Sugar 2/Cane + 1/8 teaspoon tartaric acid + 1/2 cup DME, replaced the weight of cane sugar w/ DME
  • Used DME as the nitrogen source, knowing there was a more complex range of malt derived proteins. Guessed at the amount.
  • Had to switch to a much larger (2.5gallon) pot, as the boiling sugar got about 5x the volume as the first batch. Big and foamy, almost looked like the foam before hot break coagulation, but with bigger bubbles. Pain in the butt to make if you need a vessel 10-15x the volume of the finished syrup.
  • Richer and deeper caramelized flavor than the first batch, but no roasty, raisiny taste I'm looking for.
  • Deep, mahogany red color, significant darkening at the 2nd heating, very slightly darkened after the 3rd.
Sugar 3/Cane + 2 tablespoons Yeast Energizer
  • The LD Carlson yeast energizer includes DAP, yeast hulls (as well as magnesium sulfate and Vitamin B complex). DAP disassociates to ammonia and phosphate, leaving an acidic solution, so adding the tartaric acid would be unnecessary. Also, held off adding until the solution reached 240F, given ammonia would volatilize and less would be available for maillard (and more to sting my nose). Yeast hulls would be a small %, but another source of organic material that if I had to speculate, may add further depth of character.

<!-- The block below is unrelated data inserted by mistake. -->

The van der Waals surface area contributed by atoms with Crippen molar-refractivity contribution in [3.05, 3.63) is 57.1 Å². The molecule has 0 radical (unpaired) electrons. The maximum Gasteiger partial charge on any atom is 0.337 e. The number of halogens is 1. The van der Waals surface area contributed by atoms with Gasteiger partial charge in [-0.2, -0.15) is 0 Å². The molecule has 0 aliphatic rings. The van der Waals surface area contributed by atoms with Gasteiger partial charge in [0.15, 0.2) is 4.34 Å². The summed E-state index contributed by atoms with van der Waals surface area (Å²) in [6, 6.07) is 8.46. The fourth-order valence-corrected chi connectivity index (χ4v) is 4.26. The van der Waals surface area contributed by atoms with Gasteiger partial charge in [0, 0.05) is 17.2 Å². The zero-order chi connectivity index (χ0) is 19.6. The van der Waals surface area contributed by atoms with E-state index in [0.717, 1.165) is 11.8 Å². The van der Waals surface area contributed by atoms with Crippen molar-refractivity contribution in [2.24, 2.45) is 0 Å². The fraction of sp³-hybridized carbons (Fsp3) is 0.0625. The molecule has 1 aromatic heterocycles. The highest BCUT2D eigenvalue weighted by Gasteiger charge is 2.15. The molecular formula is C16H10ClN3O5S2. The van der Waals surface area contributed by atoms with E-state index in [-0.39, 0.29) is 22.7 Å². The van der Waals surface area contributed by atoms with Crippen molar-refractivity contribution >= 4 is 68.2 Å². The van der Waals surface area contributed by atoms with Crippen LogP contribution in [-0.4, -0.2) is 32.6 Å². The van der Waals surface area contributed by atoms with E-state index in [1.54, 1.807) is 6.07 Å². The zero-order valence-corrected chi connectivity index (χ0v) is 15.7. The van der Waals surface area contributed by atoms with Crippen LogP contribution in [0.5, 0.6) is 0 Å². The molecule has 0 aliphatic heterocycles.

• Chocolatey, figgy/raisiny syrup. Medium roast coffee mixed with stewed prunes. A touch 'bright' from the resulting acid in the DAP? Gave a slightly metallic flavor, not as 'soft' as taste of the D2 gives. More concentrated, richer, deep flavor though.
  • Dark as night, but not burnt, at all. I'd guess that ~95% of color occurred in the first heating, the remaining in the first half of the 2nd. Brought back up to 240F after last water addition to concentrate syrup a bit more, but still retain sufficient water. Prior 2 batches seemed a bit too watery.

Made 3 mini batches of sugar water for forced fermentation tests. 50grams of syrup + tiny pinch of nutrient, topped up with water to 200ml finished volume.

Measured OG:

Sugar 1: 1.066
Sugar 2: 1.064
Sugar 3: 1.080